It was a rare person who was willing to go door to door extracting these taxes. There were no good work days, no pleasant interactions. A tax collector was a traitor who peddled treachery like a kid on Halloween who only does trick and never treat. Like many scoundrels over the centuries, Zacchaeus built his fortune on a foundation of questionable ethics, oppressive politics, and a willingness to be hated. And so while he was rich, he was, at least in the eyes of the crowds, less human than terrible, despicable caricature.

And Jesus was going to his house - willingly. We might say: guilty by association. It was as if kindness was an endorsement, as if compassion was some dirty deed.

And because the crowd refers to Zacchaeus only as sinner, that is the label that sticks. Zacchaeus has been stuck with that for centuries. But it is, interestingly, a label that Jesus never applies. In fact, there is no confession or absolution in this Gospel text. And while it is understandable that the crowd dislikes Zacchaeus and his chosen profession, Jesus never addresses that either.

If we look only at the text, without the songs, without the history of interpretation, what we find is a man, a desperate and flawed human being, who longs for Jesus. I mean, he climbs a tree, a grown man in front of a crowd, to see Jesus. He happily welcomes Jesus into his home. And before Jesus says a word, he pledges half of his possessions to the poor and promises that if, that if he defrauded anyone, and we have no idea if he did or did not, that he would make it right – four times over.

This is not a healing story. This is not another great parable. No one is raised from the dead.

But also all of those things happen when Jesus sees Zaccheaus. And it is so simple that they all happen in plain sight – and no one notices; in fact, they only grumble. They miss the miracle.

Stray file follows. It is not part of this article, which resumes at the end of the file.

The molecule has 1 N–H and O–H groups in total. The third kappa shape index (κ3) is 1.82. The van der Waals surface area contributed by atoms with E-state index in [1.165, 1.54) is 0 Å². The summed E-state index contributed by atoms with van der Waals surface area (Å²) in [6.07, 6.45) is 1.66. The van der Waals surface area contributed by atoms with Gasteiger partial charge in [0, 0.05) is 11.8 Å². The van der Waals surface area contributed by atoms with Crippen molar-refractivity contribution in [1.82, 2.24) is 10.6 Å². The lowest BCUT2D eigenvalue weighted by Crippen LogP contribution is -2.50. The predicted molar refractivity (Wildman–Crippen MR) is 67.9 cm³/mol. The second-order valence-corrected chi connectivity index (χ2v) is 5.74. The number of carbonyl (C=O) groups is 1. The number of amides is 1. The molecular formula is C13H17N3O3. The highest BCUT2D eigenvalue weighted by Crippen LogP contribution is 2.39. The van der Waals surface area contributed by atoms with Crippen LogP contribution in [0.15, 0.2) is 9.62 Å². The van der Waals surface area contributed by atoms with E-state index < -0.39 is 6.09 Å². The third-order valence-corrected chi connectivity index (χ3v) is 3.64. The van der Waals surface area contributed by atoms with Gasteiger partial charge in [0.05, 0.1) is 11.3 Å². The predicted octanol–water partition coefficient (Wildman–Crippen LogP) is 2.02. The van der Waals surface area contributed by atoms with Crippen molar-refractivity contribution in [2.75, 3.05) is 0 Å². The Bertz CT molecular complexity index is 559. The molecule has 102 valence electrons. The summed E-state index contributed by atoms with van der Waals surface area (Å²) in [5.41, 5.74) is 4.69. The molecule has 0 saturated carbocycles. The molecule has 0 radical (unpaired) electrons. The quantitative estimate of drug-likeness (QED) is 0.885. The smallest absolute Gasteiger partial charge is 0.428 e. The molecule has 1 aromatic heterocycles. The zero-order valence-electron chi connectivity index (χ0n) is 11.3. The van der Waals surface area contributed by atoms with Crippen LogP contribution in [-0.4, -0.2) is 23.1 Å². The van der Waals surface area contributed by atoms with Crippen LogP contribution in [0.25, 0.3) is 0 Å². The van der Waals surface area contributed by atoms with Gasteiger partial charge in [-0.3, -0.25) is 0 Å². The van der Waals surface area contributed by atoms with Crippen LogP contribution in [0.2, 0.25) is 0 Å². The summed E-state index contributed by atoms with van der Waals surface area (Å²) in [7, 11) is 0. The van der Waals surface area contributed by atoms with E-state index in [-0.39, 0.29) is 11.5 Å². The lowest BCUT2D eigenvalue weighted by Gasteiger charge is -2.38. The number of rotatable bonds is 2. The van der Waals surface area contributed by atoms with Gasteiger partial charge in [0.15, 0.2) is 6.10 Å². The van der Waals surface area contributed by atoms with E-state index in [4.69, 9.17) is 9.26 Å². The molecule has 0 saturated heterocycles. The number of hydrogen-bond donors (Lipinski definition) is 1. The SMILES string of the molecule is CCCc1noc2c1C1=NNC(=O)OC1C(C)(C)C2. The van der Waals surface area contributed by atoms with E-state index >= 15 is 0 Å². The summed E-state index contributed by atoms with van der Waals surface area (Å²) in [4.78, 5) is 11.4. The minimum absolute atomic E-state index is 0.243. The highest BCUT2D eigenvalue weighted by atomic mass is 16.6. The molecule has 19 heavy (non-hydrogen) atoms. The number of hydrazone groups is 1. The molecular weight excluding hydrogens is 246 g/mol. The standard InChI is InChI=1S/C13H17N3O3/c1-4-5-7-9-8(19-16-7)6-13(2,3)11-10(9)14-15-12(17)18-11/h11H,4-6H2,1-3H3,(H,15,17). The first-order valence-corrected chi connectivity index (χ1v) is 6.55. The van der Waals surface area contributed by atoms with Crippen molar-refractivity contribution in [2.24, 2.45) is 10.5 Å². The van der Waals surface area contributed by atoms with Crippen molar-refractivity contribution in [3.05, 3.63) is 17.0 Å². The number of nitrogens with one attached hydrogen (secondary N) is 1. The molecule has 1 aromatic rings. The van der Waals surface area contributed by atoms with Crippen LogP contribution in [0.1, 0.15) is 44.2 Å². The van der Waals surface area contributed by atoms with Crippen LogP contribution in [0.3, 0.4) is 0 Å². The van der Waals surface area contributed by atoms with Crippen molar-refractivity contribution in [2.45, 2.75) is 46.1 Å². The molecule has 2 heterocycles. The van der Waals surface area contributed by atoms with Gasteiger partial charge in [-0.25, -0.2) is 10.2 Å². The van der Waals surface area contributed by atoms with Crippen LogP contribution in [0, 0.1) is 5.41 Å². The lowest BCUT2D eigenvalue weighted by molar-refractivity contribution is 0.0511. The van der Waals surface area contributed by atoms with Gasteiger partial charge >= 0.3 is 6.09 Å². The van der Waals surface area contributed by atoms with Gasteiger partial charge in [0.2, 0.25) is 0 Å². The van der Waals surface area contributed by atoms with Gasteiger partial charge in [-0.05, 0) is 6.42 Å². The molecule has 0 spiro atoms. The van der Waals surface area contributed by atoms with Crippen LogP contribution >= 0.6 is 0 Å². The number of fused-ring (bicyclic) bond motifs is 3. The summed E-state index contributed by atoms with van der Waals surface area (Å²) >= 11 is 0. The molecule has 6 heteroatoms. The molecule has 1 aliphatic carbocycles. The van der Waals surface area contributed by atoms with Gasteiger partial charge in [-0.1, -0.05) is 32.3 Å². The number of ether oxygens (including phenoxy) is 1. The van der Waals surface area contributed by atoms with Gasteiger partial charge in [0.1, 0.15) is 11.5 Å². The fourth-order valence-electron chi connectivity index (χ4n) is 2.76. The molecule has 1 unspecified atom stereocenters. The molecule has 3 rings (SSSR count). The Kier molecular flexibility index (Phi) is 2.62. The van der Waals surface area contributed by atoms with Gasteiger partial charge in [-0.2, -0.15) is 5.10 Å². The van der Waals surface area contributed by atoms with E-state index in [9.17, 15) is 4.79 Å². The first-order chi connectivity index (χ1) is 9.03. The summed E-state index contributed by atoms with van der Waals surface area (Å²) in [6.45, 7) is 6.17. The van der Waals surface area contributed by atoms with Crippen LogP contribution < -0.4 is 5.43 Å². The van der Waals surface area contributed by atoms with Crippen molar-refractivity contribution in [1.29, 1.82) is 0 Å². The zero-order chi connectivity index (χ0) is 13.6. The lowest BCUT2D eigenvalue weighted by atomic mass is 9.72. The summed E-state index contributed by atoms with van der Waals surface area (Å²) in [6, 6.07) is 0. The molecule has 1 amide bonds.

It is amazing what can happen when someone is seen – as a person. Zacchaeus had been noticed in the past. Folks recognized him; they knew enough about him to be angry that Jesus was visiting his home. They saw him as a sinner, as a terrible, despicable caricature, as an enemy. But they forgot something very important: Zacchaeus was also created in the image of God, he too was marked by divine fingerprints. He was one of them. He was their brother. He was a person.

I was once visiting an organization that worked with the homeless and while I was there touring the facilities, a woman, herself homeless, took some time to talk with us, to share her story. What I best remember from that day was something she said. She confessed to us that the hardest part of homelessness for her was not sleeping on a park bench, was not finding food or clothing, the hardest part was that no one ever looked at her, passersby would always look the other way, avoid eye contact.

This woman was poor; Zacchaeus was rich. Both longed for the same thing: to be seen. It sounds so simple, so unremarkable. But not every miracle is spectacular. Some are just little. Sometimes people are brought back to life with a word or a hug or even with a smile. It can sound trite, I know; but for a person forgotten or despised, ignored or alone, it is anything but. In fact, it feels like salvation, like resurrection.

Zacchaeus was brought back to life with a glance. He was saved when his eyes met Jesus' eyes. He was seen. And he was treated with dignity. And his basic humanity was acknowledged. That simple miracle changed his life.

Christians have been long so focused on saving lost souls that we forgot that there are lost people, people who simply need to seen. You see, not everyone remembers they were created in the image of God. Not everyone remembers they are wearing divine fingerprints. Not everyone is treated with human dignity. Sometimes miracles are so simple. Sometimes salvation comes through seeing.